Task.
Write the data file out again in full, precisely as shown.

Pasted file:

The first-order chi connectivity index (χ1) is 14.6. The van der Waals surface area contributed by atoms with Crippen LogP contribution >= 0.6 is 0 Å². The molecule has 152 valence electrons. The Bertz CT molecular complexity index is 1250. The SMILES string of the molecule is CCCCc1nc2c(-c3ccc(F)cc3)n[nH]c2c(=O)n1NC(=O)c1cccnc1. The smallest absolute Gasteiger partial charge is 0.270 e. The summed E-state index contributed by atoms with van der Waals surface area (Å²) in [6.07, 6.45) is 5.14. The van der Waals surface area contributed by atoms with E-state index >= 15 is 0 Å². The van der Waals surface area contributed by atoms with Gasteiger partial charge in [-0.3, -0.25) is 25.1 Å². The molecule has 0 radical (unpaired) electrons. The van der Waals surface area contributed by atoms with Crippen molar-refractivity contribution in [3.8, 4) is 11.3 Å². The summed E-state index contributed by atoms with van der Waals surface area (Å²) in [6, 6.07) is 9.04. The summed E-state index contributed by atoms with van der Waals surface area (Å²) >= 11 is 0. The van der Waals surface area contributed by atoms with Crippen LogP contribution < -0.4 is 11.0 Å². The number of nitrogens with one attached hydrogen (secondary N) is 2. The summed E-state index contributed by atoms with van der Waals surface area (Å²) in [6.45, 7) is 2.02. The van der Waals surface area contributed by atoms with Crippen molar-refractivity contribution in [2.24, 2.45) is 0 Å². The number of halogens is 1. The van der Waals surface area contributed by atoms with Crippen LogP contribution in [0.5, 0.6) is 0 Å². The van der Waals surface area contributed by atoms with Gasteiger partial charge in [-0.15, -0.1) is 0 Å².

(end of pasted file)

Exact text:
The first-order chi connectivity index (χ1) is 14.6. The van der Waals surface area contributed by atoms with Crippen LogP contribution >= 0.6 is 0 Å². The molecule has 152 valence electrons. The Bertz CT molecular complexity index is 1250. The SMILES string of the molecule is CCCCc1nc2c(-c3ccc(F)cc3)n[nH]c2c(=O)n1NC(=O)c1cccnc1. The smallest absolute Gasteiger partial charge is 0.270 e. The summed E-state index contributed by atoms with van der Waals surface area (Å²) in [6.07, 6.45) is 5.14. The van der Waals surface area contributed by atoms with E-state index >= 15 is 0 Å². The van der Waals surface area contributed by atoms with Gasteiger partial charge in [-0.3, -0.25) is 25.1 Å². The molecule has 0 radical (unpaired) electrons. The van der Waals surface area contributed by atoms with Crippen molar-refractivity contribution in [3.8, 4) is 11.3 Å². The summed E-state index contributed by atoms with van der Waals surface area (Å²) in [6, 6.07) is 9.04. The summed E-state index contributed by atoms with van der Waals surface area (Å²) >= 11 is 0. The van der Waals surface area contributed by atoms with Crippen LogP contribution < -0.4 is 11.0 Å². The number of nitrogens with one attached hydrogen (secondary N) is 2. The summed E-state index contributed by atoms with van der Waals surface area (Å²) in [6.45, 7) is 2.02. The van der Waals surface area contributed by atoms with Crippen molar-refractivity contribution in [2.24, 2.45) is 0 Å². The number of halogens is 1. The van der Waals surface area contributed by atoms with Crippen LogP contribution in [0.5, 0.6) is 0 Å². The van der Waals surface area contributed by atoms with Gasteiger partial charge in [-0.15, -0.1) is 0 Å².